Further consultation on the content of regulations to implement transfer will be published this winter and DEFRA continues to work closely with a range of interested stakeholders in developing proposals for implementation.
Mr. Hurd: To ask the Secretary of State for Environment, Food and Rural Affairs with reference to the answer of 14 October 2009, Official Report, column 950W, on water charges, in which financial year he expects such concessionary schemes to commence; and what prior steps he is taking to assist voluntary organisations which are subject to surface water drainage charges. 
Huw Irranca-Davies: Legislation to enable water and sewerage companies in England and Wales to operate concessionary schemes for community premises for the purpose of surface water drainage charges was included in the Flood and Water Management Bill. This was presented to Parliament on 19 November.
Currently four of the 10 water and sewerage companies in England and Wales have switched to site area charging for surface water drainage for non-household customers. Most of the problems originally occurred with United Utilities and it is currently looking at options to ensure that community groups do not face unaffordable surface water drainage charges ahead of the Government's legislation being in place.
Mr. Philip Hammond: To ask the Secretary of State for Culture, Media and Sport how much (a) his Department and (b) its agencies spent on (i) alcohol and (ii) entertainment in the last 12 months. 
The overall expenditure on entertainment by the Department in the last 12 months (to November 2009) was £126,470. It is not possible to disaggregate the spend on alcohol except at disproportionate cost.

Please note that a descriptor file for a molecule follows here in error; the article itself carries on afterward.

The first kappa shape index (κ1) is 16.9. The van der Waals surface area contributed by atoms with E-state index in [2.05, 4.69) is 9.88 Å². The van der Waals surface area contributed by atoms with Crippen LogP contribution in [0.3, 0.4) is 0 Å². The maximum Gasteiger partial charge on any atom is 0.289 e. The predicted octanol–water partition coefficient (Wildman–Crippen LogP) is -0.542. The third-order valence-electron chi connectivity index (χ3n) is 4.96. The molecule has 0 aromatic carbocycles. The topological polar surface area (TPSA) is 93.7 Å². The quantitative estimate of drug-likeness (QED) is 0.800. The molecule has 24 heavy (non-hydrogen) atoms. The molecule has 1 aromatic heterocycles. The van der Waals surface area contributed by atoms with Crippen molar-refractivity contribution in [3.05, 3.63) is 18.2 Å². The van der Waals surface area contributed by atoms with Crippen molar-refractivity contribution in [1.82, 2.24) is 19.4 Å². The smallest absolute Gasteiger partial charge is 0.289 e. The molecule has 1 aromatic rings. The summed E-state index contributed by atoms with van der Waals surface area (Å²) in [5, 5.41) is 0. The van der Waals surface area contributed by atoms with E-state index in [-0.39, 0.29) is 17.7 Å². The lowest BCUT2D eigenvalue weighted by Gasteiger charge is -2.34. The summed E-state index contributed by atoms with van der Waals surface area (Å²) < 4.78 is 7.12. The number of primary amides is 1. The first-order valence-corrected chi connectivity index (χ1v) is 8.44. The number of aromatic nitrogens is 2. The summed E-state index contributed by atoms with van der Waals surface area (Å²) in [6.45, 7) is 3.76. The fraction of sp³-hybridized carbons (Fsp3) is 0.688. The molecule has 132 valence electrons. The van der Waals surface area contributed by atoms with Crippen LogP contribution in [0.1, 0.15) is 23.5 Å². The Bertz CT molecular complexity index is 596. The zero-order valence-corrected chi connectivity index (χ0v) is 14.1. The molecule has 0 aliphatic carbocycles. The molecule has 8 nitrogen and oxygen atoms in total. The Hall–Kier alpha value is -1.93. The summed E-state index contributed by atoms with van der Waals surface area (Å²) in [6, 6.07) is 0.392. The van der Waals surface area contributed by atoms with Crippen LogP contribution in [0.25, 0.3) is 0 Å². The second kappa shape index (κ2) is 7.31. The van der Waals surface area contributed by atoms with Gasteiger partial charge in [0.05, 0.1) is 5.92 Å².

The Royal Parks, the Department's agency, does not record information against these expenditure headings and it would incur disproportionate cost to obtain it by manually reviewing the year's underlying paperwork.
Mr. Hurd: To ask the Secretary of State for Culture, Media and Sport what payments Digital UK has made to (a) Weber Shandwick and (b) Fishburn Hedges in the last 12 months; for what purpose; and if he will place in the Library a copy of the contracts under which such payments have been made. 
Mr. Hurd: To ask the Secretary of State for Culture, Media and Sport what payments the British Museum has made to Weber Shandwick Public Affairs in the last 12 months for which figures are available; for what purpose; and if he will place in the Library a copy of the contracts under which such payments have been made. 
Mark Lazarowicz: To ask the Secretary of State for Culture, Media and Sport how many telephone lines with the prefix (a) 0870, (b) 0845 and (c) 0800 his Department (i) operates and (ii) sponsors; how many calls were received to each number in the last 12 months; and whether alternative numbers charged at the BT local rate are available in each case. 
Mr. Simon: My Department operates one of these, an 0800 number, and 1,422 calls were made to that number in last 12 months. No alternative number charged at the BT local rate is available as it is not necessary.
Mr. Gale: To ask the Secretary of State for Culture, Media and Sport what his latest estimate is of the use by overseas visitors of self-catering holiday accommodation in this country in each of the last three years. 
Margaret Hodge: VisitBritain makes available data from the Office for National Statistics' International Passenger Survey. The data capture the number of inbound visitors, the number of nights spent in Britain by inbound visitors, and the amount spent on trips within the UK broken down by accommodation categories, though not specifically self-catering holiday accommodation. This information can be accessed at:
Mr. Sutcliffe: The Government are preparing for the sale of the Tote in line with my right Hon. Friend the Prime Minister's announcement on 12 October 2009. The current intention is that a sale process would start in summer 2010 and be completed around March 2011.
Mr. Moss: To ask the Secretary of State for Culture, Media and Sport (1) how many (a) playing fields and (b) swimming pools there are in each (i) district council and (ii) unitary authority area in the East of England; 
Mr. Sutcliffe: Sport England has supplied the information in the following table for the number of grass pitches and swimming pools in each district council and unitary authority area in the East of England.
|District/Unitary Authority (UA)||Green Fields||Swimming Pools|